In the long history of humankind…those who learned to collaborate and improvise most effectively have prevailed (Charles Darwin).

Collaborative style contracts have been around for several years. However, it is not the contract itself that brings the results, it is the people using the contract that practice collaborative working within the legal framework of the contract that drives success. Mindset and the willingness to do things differently are the basic levers for success – collaboration and improvising to prevail as per Darwin’s observations.

Those that have practiced collaboration and improvisation on their projects effectively have generally been successful – performance and delivery is achieved safely and to the required quality, in less time and at less cost than other procurement methods and provided a satisfying experience for the people. What is there to disagree with? In engineering construction, use of the ECITB’s Collaboration Toolkit has shown significant improvements compared to “traditional” methods of contracting in the UK North Sea sector.

So why has collaborative working practices on engineering construction contracts not been adopted universally when the benefits are so obvious to substantially reduce or eliminate the risk of project failure or put another way – increase considerably the possibility of success?


  • although those procuring engineering construction supplies, work and services often recognise the obvious benefits of collaborative working, many prefer the master – servant relationship that resides at the core of LSTK EPC and similar contracting arrangements, and
  • those financing the projects often prefer that the supply chain takes and absorbs the risks, even though it is invariably well-recognised that they are not the parties most able to bear and manage many of the risks.

Here lies the origin of project failure. Those continuing to participate in this approach are destined not to prevail. Except in specific circumstances where used and applied as orignially intended, the LSTK EPC and similar contracting models are broken beyond repair and no longer fit for purpose. What further damage will be done to the engineering construction industry by perpetuating procurement of EPC work on the basis LSTK and similar contracting arrangements?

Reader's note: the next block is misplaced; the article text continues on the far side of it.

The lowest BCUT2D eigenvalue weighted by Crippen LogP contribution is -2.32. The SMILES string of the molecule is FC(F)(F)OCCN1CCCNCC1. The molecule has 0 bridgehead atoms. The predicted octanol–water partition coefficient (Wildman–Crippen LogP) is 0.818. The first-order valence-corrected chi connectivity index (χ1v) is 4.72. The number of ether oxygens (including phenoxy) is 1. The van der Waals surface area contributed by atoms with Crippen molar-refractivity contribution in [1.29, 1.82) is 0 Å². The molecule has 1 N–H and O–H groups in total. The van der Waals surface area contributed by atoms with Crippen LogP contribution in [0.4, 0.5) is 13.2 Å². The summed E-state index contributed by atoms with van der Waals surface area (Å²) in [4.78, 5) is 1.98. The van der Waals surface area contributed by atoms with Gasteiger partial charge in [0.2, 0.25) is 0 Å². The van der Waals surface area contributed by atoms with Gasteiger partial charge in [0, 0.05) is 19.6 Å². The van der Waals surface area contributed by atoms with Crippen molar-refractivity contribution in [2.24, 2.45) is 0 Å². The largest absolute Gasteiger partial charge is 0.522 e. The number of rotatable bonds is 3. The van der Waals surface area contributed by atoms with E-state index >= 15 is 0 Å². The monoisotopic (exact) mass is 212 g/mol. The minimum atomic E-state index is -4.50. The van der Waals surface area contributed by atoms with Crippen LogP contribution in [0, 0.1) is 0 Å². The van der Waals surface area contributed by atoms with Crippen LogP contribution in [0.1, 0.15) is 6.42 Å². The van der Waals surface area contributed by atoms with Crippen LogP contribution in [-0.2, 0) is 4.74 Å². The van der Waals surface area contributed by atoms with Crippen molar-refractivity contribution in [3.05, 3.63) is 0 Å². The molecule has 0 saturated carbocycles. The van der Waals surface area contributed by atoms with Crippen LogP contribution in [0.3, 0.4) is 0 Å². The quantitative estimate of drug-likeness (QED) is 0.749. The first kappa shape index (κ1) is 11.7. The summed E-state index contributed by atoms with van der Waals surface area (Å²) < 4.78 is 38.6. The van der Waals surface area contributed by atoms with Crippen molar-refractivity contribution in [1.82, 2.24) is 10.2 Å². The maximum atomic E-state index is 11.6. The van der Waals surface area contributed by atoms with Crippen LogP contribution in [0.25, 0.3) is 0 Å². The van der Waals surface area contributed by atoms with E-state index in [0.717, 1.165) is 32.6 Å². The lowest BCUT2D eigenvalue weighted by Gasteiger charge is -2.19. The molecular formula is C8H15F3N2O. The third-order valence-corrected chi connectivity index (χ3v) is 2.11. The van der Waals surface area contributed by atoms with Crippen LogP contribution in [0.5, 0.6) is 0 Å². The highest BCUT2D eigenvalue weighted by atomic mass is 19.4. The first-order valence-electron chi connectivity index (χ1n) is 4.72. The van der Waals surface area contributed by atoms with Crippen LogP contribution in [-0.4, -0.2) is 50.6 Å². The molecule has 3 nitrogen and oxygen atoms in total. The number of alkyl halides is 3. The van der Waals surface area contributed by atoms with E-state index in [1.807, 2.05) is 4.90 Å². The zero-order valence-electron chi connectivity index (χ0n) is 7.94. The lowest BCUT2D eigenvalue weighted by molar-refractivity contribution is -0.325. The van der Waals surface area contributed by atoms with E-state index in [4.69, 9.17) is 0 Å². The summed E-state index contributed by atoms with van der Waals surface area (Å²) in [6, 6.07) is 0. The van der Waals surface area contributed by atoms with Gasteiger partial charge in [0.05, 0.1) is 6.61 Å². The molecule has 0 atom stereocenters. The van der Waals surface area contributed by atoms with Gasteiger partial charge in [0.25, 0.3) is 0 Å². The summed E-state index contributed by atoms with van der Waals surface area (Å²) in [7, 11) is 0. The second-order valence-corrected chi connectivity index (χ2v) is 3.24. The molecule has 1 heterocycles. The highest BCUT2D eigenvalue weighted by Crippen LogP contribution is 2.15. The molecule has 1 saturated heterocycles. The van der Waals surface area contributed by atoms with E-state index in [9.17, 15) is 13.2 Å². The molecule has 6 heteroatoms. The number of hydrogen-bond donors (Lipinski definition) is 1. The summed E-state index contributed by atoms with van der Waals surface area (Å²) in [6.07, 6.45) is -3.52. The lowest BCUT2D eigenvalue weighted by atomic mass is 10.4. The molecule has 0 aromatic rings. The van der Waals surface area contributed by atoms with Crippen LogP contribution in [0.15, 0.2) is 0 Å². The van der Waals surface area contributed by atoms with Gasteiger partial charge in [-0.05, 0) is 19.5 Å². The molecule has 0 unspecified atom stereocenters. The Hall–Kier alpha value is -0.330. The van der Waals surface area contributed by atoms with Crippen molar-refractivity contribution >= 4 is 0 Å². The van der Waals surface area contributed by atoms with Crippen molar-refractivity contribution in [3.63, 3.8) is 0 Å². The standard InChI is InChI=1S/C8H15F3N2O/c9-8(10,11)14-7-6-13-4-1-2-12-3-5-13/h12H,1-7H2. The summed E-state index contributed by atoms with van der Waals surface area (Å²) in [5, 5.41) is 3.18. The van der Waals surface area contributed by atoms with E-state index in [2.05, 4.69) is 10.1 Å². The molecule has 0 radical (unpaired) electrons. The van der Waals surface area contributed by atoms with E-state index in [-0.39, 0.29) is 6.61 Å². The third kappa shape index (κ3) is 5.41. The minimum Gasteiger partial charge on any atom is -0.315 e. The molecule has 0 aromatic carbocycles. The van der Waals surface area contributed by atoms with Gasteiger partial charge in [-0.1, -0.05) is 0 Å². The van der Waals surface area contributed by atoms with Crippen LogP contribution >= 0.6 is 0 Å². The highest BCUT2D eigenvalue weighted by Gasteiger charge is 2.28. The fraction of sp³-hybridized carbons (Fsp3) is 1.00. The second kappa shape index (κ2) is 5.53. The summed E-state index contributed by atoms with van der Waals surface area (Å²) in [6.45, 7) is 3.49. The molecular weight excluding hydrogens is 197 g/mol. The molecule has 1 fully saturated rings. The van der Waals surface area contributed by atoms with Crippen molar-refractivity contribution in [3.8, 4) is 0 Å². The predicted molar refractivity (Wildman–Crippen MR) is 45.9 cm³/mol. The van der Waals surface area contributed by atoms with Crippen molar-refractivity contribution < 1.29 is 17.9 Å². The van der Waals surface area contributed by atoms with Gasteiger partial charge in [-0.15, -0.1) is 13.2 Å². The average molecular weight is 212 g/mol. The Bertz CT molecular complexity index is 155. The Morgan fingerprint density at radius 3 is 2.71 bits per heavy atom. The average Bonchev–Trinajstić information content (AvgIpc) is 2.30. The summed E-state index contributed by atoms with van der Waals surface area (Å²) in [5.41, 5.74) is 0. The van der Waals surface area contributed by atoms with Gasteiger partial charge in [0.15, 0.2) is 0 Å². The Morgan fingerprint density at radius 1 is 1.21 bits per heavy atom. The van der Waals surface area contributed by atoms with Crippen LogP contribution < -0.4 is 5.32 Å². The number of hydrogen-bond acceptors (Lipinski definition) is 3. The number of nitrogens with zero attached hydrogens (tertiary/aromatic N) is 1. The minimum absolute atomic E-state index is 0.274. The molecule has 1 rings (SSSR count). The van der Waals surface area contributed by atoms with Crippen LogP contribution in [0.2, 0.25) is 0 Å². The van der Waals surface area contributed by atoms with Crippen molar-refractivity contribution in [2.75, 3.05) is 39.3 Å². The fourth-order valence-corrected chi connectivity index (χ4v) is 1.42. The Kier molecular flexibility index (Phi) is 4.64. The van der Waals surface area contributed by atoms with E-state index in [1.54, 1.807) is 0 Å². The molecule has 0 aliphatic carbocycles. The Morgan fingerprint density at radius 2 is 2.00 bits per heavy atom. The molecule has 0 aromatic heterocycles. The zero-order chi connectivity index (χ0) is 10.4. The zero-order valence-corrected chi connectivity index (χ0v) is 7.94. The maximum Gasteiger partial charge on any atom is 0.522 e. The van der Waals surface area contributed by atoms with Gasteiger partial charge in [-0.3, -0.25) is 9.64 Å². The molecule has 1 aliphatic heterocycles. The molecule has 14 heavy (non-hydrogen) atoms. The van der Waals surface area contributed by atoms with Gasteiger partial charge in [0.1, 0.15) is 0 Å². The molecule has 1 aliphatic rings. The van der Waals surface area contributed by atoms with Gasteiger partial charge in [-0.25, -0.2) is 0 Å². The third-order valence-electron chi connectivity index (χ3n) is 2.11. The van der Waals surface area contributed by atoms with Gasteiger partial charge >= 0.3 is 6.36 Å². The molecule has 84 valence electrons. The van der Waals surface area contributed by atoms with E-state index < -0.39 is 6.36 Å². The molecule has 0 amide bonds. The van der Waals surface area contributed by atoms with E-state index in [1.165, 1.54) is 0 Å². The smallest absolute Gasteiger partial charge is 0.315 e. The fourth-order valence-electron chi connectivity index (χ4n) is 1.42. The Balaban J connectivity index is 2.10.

Conversely, those organisations willing to adopt collaborative working practices within the framework of suitably crafted contracts will create the opportunity for successful project delivery, leading to greater and more certain investment and industry sustainability.

The European Construction Institute in collaboration with Constructing Excellence, is holding a WEBINAR on 6 May 2020COLLABORATIVE PROCUREMENT. This will explore, through case studies and the personal experiences of a panel of practitioners and specialists from a wide spectrum of industry, including an exposition of the successes achieved thus far with ECITB’s Collaboration Toolkit, the benefits of collaborative working for the engineering construction industry and the actions needed to be taken to accelerate the use of this procurement model.

This WEBINAR is open to owners / investors, contractors, manufacturers, suppliers, specialists and consultants engaged in global engineering construction projects.

To register your participation and receive details of the WEBINAR, go to

Join us and help to transform your industry and put an end to failing projects.